In other words, they're at the table, and that's been constructive.
CAVUTO: Let me ask you about the real estate bubble people talk about in this country. Do you think there is one?
BUSH: You know, I'm not a very good economic prognosticator, but I do know that there are a lot of first-time house-buyers or homebuyers entering into the market. And the reason I know that is, for example, more minority families own a home today than ever before. And a lot of that has to be one, good policy. For example, we're helping poor families with down payments. A lot of it has to do with interest rates. But, you know, I'll let the experts determine whether or not there's a housing bubble or not.
CAVUTO: When you have regions like Florida and Silicon Valley going at 30, 40 percent a year, even Alan Greenspan worries that we might have pockets of bubbles. Do you?
BUSH: You know, if Alan Greenspan worries about it, I should worry about it, because he's done a heck of a good job, and he's a smart guy.
CAVUTO: Is he gone next year? Does he leave next year?
BUSH: Let me just finish on the housing market right quick.
BUSH: One thing is for certain is that people have got more money in their, more after-tax disposable income, and interest rates are such that people are now enjoying homeownership, which is a really important part of America.
Let me just talk about ownership real quick. First of all, Alan Greenspan has indicated that he is going to finish his term. And then we'll find a suitable replacement, hopefully somebody as good as Alan Greenspan, although that will be hard to do...
CAVUTO: A Democrat? Would you consider a Democrat?
BUSH: I would consider somebody who can do the job.
CAVUTO: Robert Rubin?
BUSH: Here you are trying to get me to, right on your TV show, make news by naming different people, which I refuse to do. Let me talk about ownership for a minute.
CAVUTO: Go ahead.
BUSH: If you look at a lot of our policy, we encourage ownership, and the reason why is because an ownership society is an optimistic society. It's a society in which the individual has got such a vital stake in the future of our country.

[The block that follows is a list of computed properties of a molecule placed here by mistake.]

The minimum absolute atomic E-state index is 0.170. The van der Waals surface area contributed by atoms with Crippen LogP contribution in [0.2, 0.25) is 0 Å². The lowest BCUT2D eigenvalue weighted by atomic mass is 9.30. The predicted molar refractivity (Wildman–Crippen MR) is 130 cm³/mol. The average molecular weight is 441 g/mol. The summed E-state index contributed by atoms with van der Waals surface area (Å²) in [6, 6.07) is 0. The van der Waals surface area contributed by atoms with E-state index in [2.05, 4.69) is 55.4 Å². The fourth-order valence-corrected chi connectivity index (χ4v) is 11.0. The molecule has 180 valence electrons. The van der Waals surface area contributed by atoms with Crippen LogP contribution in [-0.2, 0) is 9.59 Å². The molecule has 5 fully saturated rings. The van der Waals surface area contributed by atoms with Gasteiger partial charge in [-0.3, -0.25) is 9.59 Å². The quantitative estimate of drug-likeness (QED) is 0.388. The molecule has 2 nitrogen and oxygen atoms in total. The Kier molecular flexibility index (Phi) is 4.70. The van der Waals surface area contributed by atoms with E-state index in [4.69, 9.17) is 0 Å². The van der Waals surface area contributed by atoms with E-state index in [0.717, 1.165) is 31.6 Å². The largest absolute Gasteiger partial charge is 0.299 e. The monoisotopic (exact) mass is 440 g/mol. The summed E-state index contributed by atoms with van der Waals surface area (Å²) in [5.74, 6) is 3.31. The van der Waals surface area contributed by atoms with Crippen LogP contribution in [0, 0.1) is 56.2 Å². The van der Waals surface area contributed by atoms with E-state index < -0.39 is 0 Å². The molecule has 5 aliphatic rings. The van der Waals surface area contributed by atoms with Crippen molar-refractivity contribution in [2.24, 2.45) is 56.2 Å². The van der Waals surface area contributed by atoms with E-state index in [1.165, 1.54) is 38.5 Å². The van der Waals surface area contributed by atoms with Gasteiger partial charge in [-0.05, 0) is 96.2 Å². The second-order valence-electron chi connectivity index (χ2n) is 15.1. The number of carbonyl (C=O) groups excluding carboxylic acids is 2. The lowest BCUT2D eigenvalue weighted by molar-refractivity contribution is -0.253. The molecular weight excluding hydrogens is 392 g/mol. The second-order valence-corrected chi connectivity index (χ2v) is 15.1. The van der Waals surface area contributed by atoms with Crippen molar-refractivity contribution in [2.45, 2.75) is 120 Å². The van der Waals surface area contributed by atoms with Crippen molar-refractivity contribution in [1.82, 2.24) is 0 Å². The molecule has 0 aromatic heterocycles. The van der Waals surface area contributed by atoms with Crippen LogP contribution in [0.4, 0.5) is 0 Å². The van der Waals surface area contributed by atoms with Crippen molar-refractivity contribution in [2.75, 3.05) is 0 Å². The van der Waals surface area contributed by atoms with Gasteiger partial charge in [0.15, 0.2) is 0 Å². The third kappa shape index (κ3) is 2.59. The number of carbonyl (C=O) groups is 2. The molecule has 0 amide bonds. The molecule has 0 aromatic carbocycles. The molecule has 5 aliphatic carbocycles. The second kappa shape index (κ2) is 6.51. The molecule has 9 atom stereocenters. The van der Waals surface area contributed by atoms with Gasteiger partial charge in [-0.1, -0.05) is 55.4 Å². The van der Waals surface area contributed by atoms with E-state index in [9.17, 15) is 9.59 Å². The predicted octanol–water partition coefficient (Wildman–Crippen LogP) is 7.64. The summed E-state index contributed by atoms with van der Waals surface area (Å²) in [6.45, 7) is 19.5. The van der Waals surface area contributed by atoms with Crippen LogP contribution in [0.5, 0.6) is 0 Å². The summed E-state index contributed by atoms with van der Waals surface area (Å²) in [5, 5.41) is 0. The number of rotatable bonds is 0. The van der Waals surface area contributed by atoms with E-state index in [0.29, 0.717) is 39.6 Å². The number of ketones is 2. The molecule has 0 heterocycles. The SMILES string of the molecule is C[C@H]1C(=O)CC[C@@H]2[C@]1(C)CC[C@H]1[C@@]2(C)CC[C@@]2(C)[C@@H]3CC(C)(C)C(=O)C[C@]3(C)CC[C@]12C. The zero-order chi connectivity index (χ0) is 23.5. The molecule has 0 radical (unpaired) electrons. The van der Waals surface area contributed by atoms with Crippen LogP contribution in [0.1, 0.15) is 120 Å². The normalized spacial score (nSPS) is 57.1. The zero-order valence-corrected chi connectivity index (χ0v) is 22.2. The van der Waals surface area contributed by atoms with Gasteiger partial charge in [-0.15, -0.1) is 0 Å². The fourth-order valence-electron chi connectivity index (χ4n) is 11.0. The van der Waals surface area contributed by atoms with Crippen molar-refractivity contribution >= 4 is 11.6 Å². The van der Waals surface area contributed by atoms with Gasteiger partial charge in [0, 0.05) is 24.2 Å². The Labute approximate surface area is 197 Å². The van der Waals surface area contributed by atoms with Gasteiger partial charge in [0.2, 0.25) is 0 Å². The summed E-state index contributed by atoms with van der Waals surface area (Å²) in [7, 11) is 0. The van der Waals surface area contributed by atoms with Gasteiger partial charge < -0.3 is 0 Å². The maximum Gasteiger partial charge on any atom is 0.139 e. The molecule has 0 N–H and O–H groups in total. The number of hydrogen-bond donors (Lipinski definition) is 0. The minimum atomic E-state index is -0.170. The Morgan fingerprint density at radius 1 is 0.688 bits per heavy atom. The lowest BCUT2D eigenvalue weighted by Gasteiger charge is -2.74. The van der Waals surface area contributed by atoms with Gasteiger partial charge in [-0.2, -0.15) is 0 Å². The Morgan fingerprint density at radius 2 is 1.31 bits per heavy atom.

So when somebody owns their own home, you know, that's their home. It provides security of a home. It is an asset that they call their own.
When you have your own health savings account, it's something you can carry with you. It means you're in charge of your health care decisions, not a, you know, somebody far away in an office complex that you'll never visit.
When you have a personal savings account, a voluntary personal savings account as a part of a retirement system, it's your asset. You look at it on a quarterly basis to see whether or not you're getting a compound rate of interest that is suitable to your needs.
Ownership really is a vital part of the American experience. And we want more people owning something. We just don't want ownership to be confined to a certain segment of society. We want everybody, every single person, to be able to say, "This is my asset. And I intend to pass it on to whomever I choose."
And the more people own homes, the more homeowners there are, the better off America is. I'm not an economic forecaster, but I know something about America and American experience and American life. And the fact that more people are owning homes says we've got a more hopeful country.
CAVUTO: One more question, sir.
CAVUTO: You know, your vice president was saying that Laura Bush would be an excellent presidential candidate.
BUSH: Well, he's a diplomat. He's a smart man.
CAVUTO: Do you think she would?
BUSH: If I were the vice president, I'd be touting my wife, too. I don't think she's going to run for office. It's an unusual city here where she gets a couple of good cracks off on her husband at one of these events, and then all of a sudden they've got her running for president.
But listen, she's a fabulous woman and a great first lady. And she and I are both looking forward to the time when we've given it our all here in Washington and we head back to Texas.
CAVUTO: So she's totally not interested in it?
BUSH: She's not going to run for president. But I'll let her say that to you, not me.
CAVUTO: Mr. President, thank you very much.
BUSH: You bet. Thanks for your time.